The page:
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Frequency adjusting a piezoelectric device by lasering

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US4131484A
US4131484A US05877541 US87754178A US4131484A US 4131484 A US4131484 A US 4131484A US 05877541 US05877541 US 05877541 US 87754178 A US87754178 A US 87754178A US 4131484 A US4131484 A US 4131484A
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frequency
resonant
resonator
device
fig
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US05877541
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Robert D. Caruso
Gerald A. Setter, Jr.
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Lucent Technologies Inc
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Lucent Technologies Inc
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    • BPERFORMING OPERATIONS; TRANSPORTING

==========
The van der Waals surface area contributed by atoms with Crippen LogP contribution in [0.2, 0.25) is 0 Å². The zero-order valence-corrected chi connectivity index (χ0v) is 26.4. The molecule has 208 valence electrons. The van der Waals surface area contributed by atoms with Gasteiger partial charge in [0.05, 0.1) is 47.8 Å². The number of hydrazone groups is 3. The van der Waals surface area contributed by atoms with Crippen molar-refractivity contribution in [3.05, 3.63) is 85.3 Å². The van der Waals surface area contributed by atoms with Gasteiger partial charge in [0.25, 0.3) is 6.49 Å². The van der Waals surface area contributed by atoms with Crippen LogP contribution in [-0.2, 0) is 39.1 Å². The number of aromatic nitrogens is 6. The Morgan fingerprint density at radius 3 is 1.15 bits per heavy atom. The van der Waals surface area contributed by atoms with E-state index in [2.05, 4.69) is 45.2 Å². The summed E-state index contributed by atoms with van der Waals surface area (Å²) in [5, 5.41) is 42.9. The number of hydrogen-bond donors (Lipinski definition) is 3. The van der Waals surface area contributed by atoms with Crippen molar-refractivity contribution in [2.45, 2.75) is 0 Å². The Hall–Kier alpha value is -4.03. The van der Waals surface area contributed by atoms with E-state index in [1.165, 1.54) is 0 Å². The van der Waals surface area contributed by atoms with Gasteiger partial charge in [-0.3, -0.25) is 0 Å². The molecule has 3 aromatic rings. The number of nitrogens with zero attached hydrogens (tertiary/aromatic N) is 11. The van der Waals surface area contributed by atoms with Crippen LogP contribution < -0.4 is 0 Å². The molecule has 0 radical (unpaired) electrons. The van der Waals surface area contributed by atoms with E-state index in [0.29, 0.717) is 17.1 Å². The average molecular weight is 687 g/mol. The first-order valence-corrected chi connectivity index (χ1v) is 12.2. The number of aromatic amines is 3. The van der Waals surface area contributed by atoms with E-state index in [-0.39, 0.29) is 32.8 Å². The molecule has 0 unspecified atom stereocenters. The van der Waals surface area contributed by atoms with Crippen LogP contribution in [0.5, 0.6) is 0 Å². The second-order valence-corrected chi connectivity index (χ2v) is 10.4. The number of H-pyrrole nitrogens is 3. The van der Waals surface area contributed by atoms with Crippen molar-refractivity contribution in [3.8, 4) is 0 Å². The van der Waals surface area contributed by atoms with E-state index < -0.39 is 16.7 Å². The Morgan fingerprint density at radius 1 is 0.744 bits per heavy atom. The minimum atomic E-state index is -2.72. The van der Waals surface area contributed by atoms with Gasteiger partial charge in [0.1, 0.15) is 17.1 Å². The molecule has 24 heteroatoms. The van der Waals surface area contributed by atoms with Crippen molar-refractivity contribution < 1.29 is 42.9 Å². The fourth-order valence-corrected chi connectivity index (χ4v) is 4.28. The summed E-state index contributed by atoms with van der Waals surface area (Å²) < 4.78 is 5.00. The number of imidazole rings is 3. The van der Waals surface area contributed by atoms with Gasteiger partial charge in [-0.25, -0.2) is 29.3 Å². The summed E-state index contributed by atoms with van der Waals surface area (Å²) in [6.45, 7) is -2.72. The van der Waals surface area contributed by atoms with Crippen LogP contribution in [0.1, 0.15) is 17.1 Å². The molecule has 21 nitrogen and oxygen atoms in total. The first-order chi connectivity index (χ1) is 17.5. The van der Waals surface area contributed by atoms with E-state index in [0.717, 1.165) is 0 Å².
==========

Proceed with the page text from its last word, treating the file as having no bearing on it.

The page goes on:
• B23MACHINE TOOLS; METAL-WORKING NOT OTHERWISE PROVIDED FOR
    • B23KSOLDERING OR UNSOLDERING; WELDING; CLADDING OR PLATING BY SOLDERING OR WELDING; CUTTING BY APPLYING HEAT LOCALLY, e.g. FLAME CUTTING; WORKING BY LASER BEAM
    • B23K26/00Working by laser beam, e.g. welding, cutting or boring
    • B23K26/08Devices involving relative movement between laser beam and workpiece
    • B23K26/083Devices involving movement of the workpiece in at least one axial direction
    • B23K26/0853Devices involving movement of the workpiece in at least in two axial directions, e.g. in a plane
    • BPERFORMING OPERATIONS; TRANSPORTING
    • B08CLEANING
    • B08BCLEANING IN GENERAL; PREVENTION OF FOULING IN GENERAL
    • B08B17/00Methods preventing fouling
    • B08B17/02Preventing deposition of fouling or of dust
    • BPERFORMING OPERATIONS; TRANSPORTING
    • B08CLEANING
    • B08BCLEANING IN GENERAL; PREVENTION OF FOULING IN GENERAL
    • B08B7/00Cleaning by methods not provided for in a single other subclass or a single group in this subclass